From the Archives...
The Old Chicago Main Post Office is a nine-story building in downtown Chicago. The original building was designed by Graham, Anderson, Probst & White and built in 1921, but it was expanded greatly in 1932. Its capacity was needed to serve Chicago's great volume of postal business, swollen by the mail-order businesses of Montgomery Ward (the largest retailer in the United States) and of Sears (its competitor). On May 13, 2016 the building was sold by English real estate developer Bill Davies, who died the next day.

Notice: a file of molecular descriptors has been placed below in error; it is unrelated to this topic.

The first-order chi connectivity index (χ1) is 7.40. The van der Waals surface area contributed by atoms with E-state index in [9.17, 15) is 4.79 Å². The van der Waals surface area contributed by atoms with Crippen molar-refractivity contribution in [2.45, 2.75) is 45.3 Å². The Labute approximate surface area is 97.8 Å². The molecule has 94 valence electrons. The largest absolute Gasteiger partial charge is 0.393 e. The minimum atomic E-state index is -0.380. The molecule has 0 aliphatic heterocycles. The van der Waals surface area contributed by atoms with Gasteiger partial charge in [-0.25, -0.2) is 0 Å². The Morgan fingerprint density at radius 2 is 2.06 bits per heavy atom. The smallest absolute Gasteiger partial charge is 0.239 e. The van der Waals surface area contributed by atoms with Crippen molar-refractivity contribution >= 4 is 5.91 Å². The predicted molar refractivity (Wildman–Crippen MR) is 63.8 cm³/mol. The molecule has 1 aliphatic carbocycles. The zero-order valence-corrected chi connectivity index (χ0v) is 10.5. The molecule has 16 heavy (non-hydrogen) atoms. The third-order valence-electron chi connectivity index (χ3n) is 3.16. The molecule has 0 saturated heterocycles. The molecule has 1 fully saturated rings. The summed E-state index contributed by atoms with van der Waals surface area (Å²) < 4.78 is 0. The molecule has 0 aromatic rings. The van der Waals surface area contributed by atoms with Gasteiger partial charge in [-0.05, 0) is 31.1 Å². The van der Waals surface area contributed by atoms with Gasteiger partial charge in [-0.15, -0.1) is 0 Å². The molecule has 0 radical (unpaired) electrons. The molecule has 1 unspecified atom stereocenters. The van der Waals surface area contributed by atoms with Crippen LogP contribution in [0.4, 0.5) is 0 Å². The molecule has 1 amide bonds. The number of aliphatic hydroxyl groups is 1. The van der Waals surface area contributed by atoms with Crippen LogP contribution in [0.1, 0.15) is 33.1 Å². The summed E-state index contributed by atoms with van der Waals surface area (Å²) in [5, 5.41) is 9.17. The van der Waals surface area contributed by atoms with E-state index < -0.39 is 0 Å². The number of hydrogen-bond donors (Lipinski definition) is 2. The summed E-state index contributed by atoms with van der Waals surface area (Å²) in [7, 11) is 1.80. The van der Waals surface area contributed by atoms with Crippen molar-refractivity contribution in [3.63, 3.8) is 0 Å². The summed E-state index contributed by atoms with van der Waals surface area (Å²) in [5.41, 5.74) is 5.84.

The original 1922 structure was a brick-sided mail terminal building, sited just east of the main building that spans the Eisenhower Expressway as it turns into Congress Parkway. Major expansion in 1932 added a total of nine floors for more than 2.5 million square feet (230,000 m²), of floor space. Its footprint, as initially designed, would have blocked the proposed Congress Parkway extension; as a compromise, a hole for the Parkway was reserved in the base of the Post Office and utilized twenty years later.
The building was listed on the National Register of Historic Places in 2001.
Photo captured September 25, 2009.
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